Why Canadian Novels Aren’t Selling Anymore

By Brian Fawcett | February 6, 2002

One of the smaller crises dogging the traumatized Canadian publishing industry is that sales of Canadian literary fiction have dropped off over the last two or three years in a depressingly precipitous and mysterious way. Sales of Michael Ondaatje’s Anil’s Ghost, for instance, have been much weaker than expected after the success of The English Patient. Some sources report they’re a fraction of the pre-movie sales of TEP, although M&S head Doug Gibson says otherwise. Whatever the truth is, it is safe to say that the sales of other titles by the major publisher’s flock of bright young urbanite novelists are similarly dismal. The brightest recent lites they’ve had are Andrew Piper’s Lost Girls and the Oprah-induced recycling of Rohinton Mistry’s A Fine Balance. With Mistry, the main impact has been in the U.S. market because most literate Canadians already have the hefty hardcover edition of that title jammed under a door to keep the drafty breezes of cultural capitalism from driving them from their pernicious habit of sitting in comfortable chairs trying to improve their minds—and out into the malls where they can have the sorts of thrilling but educationally empty retail experiences that’ll turn around the current, um, economic recession…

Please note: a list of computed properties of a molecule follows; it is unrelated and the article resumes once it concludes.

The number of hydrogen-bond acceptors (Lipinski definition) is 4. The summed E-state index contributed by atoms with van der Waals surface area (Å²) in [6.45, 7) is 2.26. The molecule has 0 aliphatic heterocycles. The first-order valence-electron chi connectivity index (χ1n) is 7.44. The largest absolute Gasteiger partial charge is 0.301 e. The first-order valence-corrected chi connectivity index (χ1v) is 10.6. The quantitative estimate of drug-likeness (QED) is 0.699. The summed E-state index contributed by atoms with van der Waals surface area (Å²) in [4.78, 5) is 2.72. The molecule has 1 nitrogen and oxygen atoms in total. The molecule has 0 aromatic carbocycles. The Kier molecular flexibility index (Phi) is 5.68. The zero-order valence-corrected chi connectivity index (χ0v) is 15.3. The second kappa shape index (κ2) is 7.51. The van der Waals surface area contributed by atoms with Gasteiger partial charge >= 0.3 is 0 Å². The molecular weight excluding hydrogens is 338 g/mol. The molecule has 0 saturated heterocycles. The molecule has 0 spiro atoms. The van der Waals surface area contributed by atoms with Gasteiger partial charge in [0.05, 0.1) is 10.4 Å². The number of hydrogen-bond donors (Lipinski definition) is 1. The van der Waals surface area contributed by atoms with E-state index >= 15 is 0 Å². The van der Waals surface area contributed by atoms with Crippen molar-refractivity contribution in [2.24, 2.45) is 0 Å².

(He takes a deep breath, feels like Nino Ricci must after a similarly long sentence, pauses until his heart-rate returns to normal.)

A conversation I had recently with one of the country’s more unorthodox editors—who doesn’t wish to be named—offers a fascinating theory about why the sales fall-off has occurred, along with a possible solution. He believes the problem has to do with the kind of novel Canadian publishers have taken, en masse, to publishing in the wake of the two glamourous successes of the last decade, Ondaatje’s The English Patient, and Anne Michael’s Fugitive Pieces.